Best and Overlooked of 2018
Memo Review asked three of our contributors to write on a show they have especially liked but that we haven't had a chance to review. As a special issue we publish these reviews from Tiarney Miekus, Amelia Winata and Giles Fielke.
Ella Sowinska 80 Ways
recess, Friday 30 March – 30 April 2018
By Tiarney Miekus
Considering the amount of things that can be streamed online (i.e., entire lives), it's peculiar how art is a thing that supposedly doesn't...
Binns' Grids and Voids
Vivienne Binns: It is what it is, what it is
Sutton Gallery, 17 March – 14 April 2018**
By Helen Hughes
Vivienne Binns seems to have taught—or had some sort of mentor-like relationship with—a whole bunch of artists whose work I like: Charlie Sofo, Liang Luscombe, Trevelyan Clay, Kate Smith and Geoff Newton, to name just a few. If there is amongst some or all of these artists a shared sensibility to do with humour, a cavalier attitude towards painting (or 'fine art...
Wayne Eager New Paintings
Eastgate Gallery, 158 Burwood Road, Hawthorn, 14 October – 11 November 2017
By Ian McLean
An exhibition that caught my eye last week reminded me that the surrealists didn't seek their aesthetic thrills in Paris' modish contemporary art galleries or amongst the Old Masters in the Louvre, but in unexpected places. Somewhat off the beaten track, in an old picture framer founded in 1879, about a dozen very uncontemporary large abstract expressionist paintings occupied...
Gareth Sansom: Transformer
Ian Potter Centre: NGV Australia, 15 September 2017 – 28 January 2018
By Rex Butler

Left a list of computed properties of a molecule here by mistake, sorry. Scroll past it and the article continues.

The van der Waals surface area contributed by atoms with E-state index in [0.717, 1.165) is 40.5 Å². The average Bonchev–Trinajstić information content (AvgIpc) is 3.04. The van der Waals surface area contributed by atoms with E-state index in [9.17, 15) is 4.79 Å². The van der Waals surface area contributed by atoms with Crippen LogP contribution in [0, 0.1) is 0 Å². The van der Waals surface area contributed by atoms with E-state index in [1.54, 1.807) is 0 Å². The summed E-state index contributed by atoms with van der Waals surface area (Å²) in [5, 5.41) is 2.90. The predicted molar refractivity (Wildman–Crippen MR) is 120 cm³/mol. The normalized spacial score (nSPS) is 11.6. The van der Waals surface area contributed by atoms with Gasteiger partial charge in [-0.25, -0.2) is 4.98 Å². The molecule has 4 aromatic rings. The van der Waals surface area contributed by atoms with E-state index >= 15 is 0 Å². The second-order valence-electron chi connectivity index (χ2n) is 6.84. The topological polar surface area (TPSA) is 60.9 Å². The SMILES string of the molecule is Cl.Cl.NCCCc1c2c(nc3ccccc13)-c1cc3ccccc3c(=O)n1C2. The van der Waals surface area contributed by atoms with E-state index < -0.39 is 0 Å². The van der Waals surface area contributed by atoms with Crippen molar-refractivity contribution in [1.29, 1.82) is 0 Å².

The Pulitzer Prize-winning critic Sebastian Smee barely got a word in during the Q & A held soon after the opening of Gareth Sansom’s retrospective at the NGV. Sansom, just about the ultimate alpha-male for all of his cross-dressing, entertained the audience with tales of his early cricketing prowess, his father returning home after the war without a limb, his e...
Neon Parc, 15 Tinning St, Brunswick, 30 June–12 August 2017
By Kylie King
Any presentation of Dale Frank's work could easily be passed off as a prime prop for Instagram ops. His paintings—dazzling in size and colour, slick and hyper-reflective—demand attention and entertain. Yet they are also unsettlingly grotesque and possess an overarching posture of cool detachment. Indeed, his current exhibition at Neon Parc is as much confronting as it is alluring.
Dale Frank, It was a...
Seasonal Adjustment Disorder: Van Gogh in Melbourne
Van Gogh and the Seasons
National Gallery of Victoria, St Kilda Road, Melbourne, 28 April – 9 July 2017
By Anthony White
There are many extraordinary works of art to be seen in Van Gogh and the Seasons and yet certain aspects of the National Gallery of Victoria exhibition are disappointing. Individual paintings that stand out as masterpieces of modern art are shown side by side with frankly insignificant and minor pieces. In addition,...
Paints like a dream
Tarrawarra Museum of Art, Healesville, 18 February – 14 May 2017. Curated by Anna Davis.
By Rex Butler
Louise Hearman complains about the way that in every review of her work she is compared to her partner Bill Henson, while in reviews of Henson’s work she is rarely, if ever, mentioned.
Of course, she is absolutely right: the male Henson is held up as the standard against which she is measured, whereas the female Hearman does not reciprocally set the...
David Hockney: Current
National Gallery of Victoria, 11 November 2016 – 13 March 2017
By Francis Plagne
With David Hockney: Current, the NGV has made the unusual decision to devote a major exhibition to a selection of work from the last decade by a 79 year-old artist active since the early 1960s. Perhaps this can be explained by the popular appeal of the iPhone and iPad drawings that make up much of David Hockney's output in this period, but the choice is interesting insofar as the narro...